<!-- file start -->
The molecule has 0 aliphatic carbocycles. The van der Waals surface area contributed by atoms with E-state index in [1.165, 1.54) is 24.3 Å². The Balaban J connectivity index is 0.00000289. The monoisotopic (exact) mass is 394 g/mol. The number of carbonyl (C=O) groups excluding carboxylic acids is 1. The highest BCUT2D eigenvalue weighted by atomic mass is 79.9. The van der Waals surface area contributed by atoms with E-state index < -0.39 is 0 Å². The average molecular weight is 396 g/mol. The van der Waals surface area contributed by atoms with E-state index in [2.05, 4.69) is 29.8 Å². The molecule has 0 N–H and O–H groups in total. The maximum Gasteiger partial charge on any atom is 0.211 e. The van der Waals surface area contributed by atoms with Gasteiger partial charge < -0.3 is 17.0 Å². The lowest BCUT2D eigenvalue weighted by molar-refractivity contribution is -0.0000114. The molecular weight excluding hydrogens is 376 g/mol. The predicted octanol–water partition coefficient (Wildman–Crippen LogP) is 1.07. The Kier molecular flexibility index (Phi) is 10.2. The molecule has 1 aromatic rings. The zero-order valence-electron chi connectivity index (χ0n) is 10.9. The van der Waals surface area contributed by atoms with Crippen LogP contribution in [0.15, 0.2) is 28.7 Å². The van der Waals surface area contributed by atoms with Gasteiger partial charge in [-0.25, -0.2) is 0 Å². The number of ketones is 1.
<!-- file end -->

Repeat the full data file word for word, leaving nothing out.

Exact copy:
The molecule has 0 aliphatic carbocycles. The van der Waals surface area contributed by atoms with E-state index in [1.165, 1.54) is 24.3 Å². The Balaban J connectivity index is 0.00000289. The monoisotopic (exact) mass is 394 g/mol. The number of carbonyl (C=O) groups excluding carboxylic acids is 1. The highest BCUT2D eigenvalue weighted by atomic mass is 79.9. The van der Waals surface area contributed by atoms with E-state index < -0.39 is 0 Å². The average molecular weight is 396 g/mol. The van der Waals surface area contributed by atoms with E-state index in [2.05, 4.69) is 29.8 Å². The molecule has 0 N–H and O–H groups in total. The maximum Gasteiger partial charge on any atom is 0.211 e. The van der Waals surface area contributed by atoms with Gasteiger partial charge < -0.3 is 17.0 Å². The lowest BCUT2D eigenvalue weighted by molar-refractivity contribution is -0.0000114. The molecular weight excluding hydrogens is 376 g/mol. The predicted octanol–water partition coefficient (Wildman–Crippen LogP) is 1.07. The Kier molecular flexibility index (Phi) is 10.2. The molecule has 1 aromatic rings. The zero-order valence-electron chi connectivity index (χ0n) is 10.9. The van der Waals surface area contributed by atoms with Crippen LogP contribution in [0.15, 0.2) is 28.7 Å². The van der Waals surface area contributed by atoms with Gasteiger partial charge in [-0.25, -0.2) is 0 Å². The number of ketones is 1.